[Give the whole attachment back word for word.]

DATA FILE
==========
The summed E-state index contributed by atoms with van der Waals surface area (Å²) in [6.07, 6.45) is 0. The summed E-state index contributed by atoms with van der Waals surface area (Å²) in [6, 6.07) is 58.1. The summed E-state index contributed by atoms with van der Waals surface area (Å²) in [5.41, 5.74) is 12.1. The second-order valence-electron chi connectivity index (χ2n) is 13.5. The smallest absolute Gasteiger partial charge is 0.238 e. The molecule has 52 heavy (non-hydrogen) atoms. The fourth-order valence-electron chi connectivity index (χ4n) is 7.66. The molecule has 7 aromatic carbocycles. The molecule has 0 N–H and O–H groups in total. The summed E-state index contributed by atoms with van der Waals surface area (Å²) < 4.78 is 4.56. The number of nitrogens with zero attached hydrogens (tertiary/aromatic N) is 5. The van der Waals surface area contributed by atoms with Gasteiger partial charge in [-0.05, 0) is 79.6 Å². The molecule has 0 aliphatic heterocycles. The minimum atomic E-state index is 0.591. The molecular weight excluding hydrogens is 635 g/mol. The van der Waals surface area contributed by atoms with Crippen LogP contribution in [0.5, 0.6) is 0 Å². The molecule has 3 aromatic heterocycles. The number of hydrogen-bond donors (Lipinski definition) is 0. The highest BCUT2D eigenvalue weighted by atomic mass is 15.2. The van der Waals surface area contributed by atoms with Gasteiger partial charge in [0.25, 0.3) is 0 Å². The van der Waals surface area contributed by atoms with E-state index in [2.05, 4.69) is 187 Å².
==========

The summed E-state index contributed by atoms with van der Waals surface area (Å²) in [6.07, 6.45) is 0. The summed E-state index contributed by atoms with van der Waals surface area (Å²) in [6, 6.07) is 58.1. The summed E-state index contributed by atoms with van der Waals surface area (Å²) in [5.41, 5.74) is 12.1. The second-order valence-electron chi connectivity index (χ2n) is 13.5. The smallest absolute Gasteiger partial charge is 0.238 e. The molecule has 52 heavy (non-hydrogen) atoms. The fourth-order valence-electron chi connectivity index (χ4n) is 7.66. The molecule has 7 aromatic carbocycles. The molecule has 0 N–H and O–H groups in total. The summed E-state index contributed by atoms with van der Waals surface area (Å²) < 4.78 is 4.56. The number of nitrogens with zero attached hydrogens (tertiary/aromatic N) is 5. The van der Waals surface area contributed by atoms with Gasteiger partial charge in [-0.05, 0) is 79.6 Å². The molecule has 0 aliphatic heterocycles. The minimum atomic E-state index is 0.591. The molecular weight excluding hydrogens is 635 g/mol. The van der Waals surface area contributed by atoms with Crippen LogP contribution in [0.5, 0.6) is 0 Å². The molecule has 3 aromatic heterocycles. The number of hydrogen-bond donors (Lipinski definition) is 0. The highest BCUT2D eigenvalue weighted by atomic mass is 15.2. The van der Waals surface area contributed by atoms with Gasteiger partial charge in [0.25, 0.3) is 0 Å². The van der Waals surface area contributed by atoms with E-state index in [2.05, 4.69) is 187 Å².